Bar of Soap, a popular bar and laundromat in North Asheville, is closing “with a heavy heart” following a change in the building’s ownership.
“The building at 333 Merrimon has changed hands,” reads the business’ Facebook page. “The folks at Del Vecchios have made a deal with the new owners, which is forcing us to leave. We have been given just over a week to vacate. This is not how we expected this year to go.”
Bar owner Sean McNeal‘s grievances, aired via Twitter and Facebook, detailed his feeling “blindsided” by being “pushed out” of the building.
Del Vecchio owner Robert Clark, however, says he was unaware of any dealings or lack thereof between McNeal and the new owners.
“What he did or didn’t do, I don’t know. In the interest of my family and my business, I negotiated a new lease. That’s what you’ve got to do if the building changes hands, right?” says Clark. “It’s as simple as that. There was nothing backhanded.”
The foreclosure sale took place on December 23, 2014, and although the buyers, PJA Realty, remained in Fort Lauderdale, Fla., a local representative was available to discuss implications of the new ownership. The process, Clark and the buyers claim, was not sudden.
McNeal’s frustrations, however, stem from his inability to reach the new owners after the purchase. His quest for contact information was fruitless, even with the local contact person.
“Why would I not have renegotiated a lease at a place that I’ve been at for years … if I was given that opportunity?” he comments, describing a general lack of transparency surrounding the transition. “It doesn’t make any sense.”
BY THE BOOK
“We bought the building at public auction at the courthouse legally,” says PJA partner Adam Davis. “The proper notices were sent to the previous owner. … Everything was done by the book.”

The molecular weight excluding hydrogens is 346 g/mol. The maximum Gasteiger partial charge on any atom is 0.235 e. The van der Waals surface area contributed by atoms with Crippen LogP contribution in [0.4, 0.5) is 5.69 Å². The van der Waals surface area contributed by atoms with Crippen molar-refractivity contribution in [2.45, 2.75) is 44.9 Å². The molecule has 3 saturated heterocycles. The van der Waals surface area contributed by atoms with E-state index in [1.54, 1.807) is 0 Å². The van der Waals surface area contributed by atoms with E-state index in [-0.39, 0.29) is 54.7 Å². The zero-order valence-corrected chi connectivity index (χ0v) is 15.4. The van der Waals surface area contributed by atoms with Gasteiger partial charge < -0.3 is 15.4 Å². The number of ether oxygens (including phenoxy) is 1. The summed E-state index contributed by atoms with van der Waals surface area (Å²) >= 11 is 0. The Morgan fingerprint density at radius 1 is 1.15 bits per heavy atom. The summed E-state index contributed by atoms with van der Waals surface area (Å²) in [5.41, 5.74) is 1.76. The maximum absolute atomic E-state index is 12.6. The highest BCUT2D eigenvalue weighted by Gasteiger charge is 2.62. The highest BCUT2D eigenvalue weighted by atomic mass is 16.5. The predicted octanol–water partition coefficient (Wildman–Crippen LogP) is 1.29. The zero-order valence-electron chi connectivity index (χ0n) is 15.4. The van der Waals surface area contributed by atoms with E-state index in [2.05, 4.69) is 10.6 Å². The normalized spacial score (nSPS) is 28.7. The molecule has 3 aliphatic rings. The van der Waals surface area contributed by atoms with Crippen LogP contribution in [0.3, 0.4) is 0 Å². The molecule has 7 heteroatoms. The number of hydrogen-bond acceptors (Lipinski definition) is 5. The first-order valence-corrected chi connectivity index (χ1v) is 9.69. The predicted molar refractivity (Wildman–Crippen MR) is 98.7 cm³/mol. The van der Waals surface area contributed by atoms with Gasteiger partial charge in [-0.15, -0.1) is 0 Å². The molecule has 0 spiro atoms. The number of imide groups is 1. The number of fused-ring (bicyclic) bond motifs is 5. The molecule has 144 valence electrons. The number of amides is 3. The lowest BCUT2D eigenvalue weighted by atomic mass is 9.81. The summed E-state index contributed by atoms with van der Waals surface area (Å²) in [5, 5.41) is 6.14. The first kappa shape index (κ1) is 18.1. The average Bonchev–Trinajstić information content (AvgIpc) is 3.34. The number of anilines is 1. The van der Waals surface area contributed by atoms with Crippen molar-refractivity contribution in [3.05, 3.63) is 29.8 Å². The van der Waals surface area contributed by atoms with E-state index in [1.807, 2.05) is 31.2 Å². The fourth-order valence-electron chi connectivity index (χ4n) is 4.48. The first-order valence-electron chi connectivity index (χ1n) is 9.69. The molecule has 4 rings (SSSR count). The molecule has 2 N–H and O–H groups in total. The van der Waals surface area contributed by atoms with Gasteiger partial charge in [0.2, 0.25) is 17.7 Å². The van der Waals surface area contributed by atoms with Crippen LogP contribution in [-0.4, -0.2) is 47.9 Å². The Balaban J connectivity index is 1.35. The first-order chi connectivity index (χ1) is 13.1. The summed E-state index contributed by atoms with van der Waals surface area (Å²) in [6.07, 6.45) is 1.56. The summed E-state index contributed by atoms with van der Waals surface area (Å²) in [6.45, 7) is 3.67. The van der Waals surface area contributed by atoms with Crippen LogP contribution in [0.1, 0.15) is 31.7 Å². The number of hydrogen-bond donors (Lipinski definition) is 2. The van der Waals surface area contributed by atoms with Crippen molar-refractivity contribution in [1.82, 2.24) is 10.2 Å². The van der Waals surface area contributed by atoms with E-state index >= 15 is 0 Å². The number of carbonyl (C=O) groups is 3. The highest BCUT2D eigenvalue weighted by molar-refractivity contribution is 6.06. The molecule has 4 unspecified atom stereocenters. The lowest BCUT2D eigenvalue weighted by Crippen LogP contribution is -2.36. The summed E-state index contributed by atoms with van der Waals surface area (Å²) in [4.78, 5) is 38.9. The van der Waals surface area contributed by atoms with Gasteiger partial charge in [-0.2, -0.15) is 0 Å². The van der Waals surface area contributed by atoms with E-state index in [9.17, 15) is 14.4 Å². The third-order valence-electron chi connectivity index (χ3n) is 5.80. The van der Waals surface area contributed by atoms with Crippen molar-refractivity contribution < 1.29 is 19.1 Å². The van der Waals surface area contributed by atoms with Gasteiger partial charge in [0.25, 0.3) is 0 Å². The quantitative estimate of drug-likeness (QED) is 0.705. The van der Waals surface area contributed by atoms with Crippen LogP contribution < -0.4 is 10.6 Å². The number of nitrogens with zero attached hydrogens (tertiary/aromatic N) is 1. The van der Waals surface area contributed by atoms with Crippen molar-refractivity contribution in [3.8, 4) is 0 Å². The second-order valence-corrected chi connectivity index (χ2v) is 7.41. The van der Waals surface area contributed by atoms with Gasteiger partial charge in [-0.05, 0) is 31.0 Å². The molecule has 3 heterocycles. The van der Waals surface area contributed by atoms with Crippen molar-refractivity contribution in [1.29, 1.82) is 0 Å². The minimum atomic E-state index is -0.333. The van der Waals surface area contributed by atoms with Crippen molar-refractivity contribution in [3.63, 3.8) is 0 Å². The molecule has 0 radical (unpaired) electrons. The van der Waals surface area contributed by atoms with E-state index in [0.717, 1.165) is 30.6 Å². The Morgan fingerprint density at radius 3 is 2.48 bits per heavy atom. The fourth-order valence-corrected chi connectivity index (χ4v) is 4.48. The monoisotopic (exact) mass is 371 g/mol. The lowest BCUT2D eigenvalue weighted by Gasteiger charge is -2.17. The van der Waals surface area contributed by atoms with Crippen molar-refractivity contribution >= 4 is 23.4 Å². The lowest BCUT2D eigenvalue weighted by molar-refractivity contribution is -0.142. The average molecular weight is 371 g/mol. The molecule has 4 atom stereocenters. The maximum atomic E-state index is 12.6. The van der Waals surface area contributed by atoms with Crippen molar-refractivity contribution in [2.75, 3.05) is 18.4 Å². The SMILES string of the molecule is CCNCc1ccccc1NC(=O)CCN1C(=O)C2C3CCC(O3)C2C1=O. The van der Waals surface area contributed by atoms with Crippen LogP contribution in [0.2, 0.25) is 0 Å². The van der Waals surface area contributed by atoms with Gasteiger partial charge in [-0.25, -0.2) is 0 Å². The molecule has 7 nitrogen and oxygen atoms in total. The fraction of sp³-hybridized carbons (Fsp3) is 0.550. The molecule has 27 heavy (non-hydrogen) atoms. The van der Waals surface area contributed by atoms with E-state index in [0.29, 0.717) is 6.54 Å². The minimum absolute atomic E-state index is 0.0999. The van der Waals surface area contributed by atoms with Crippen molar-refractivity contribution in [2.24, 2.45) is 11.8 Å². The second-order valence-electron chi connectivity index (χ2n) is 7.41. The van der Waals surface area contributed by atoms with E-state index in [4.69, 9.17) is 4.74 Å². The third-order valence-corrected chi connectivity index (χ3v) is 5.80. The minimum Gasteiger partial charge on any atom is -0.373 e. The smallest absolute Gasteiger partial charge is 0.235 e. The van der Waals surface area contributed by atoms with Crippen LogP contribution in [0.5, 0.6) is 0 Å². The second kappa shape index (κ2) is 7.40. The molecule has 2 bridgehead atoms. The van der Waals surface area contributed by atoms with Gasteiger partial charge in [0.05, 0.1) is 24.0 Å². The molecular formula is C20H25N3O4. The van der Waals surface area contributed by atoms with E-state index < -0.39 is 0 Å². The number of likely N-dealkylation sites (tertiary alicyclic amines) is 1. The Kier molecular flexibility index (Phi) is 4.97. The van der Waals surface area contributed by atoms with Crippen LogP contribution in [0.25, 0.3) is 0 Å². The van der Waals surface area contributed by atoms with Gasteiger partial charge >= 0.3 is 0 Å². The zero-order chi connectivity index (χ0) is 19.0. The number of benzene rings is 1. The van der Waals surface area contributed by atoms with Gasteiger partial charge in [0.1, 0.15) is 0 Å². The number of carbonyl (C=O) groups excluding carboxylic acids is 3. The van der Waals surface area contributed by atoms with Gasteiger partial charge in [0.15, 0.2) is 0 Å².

Clark approached the Florida-based investors about renewing his lease. McNeal, however, says both the local rep and Clark instructed him to wait until the new owners got in touch with him — a correspondence he claims never happened. His first official notice, McNeal says, was a law firm’s instructions to vacate the premises, post-marked Wednesday, Jan. 28.
“The only reason that his lease was not signed was because he never contacted us. We have one thing in mind, and that is securing our investment and doing whatever is best for the community,” says Davis. “Clark is very easy to deal with, and we’re going to move forward with Del Vecchio’s.”
PJA is now considering other applicants for the remaining vacant space.
“I did notice [the emphasis on local business] when I was in Asheville,” says Davis. “I agree with it wholeheartedly. The new owners don’t live there, but that doesn’t mean we don’t have the community’s interest at heart. … It’s not like the WalMart’s coming in. … We think small too, and we appreciate the homegrown feel to Asheville.”
The PJA team categorizes Del Vecchio’s as a local operation despite its franchise status, since it is owned and operated by Clark, a resident of Asheville for nine years.
“It’s not a chain in the way that you would think of McDonalds, because the owner and operator is there everyday. … Realistically, that is locally owned.”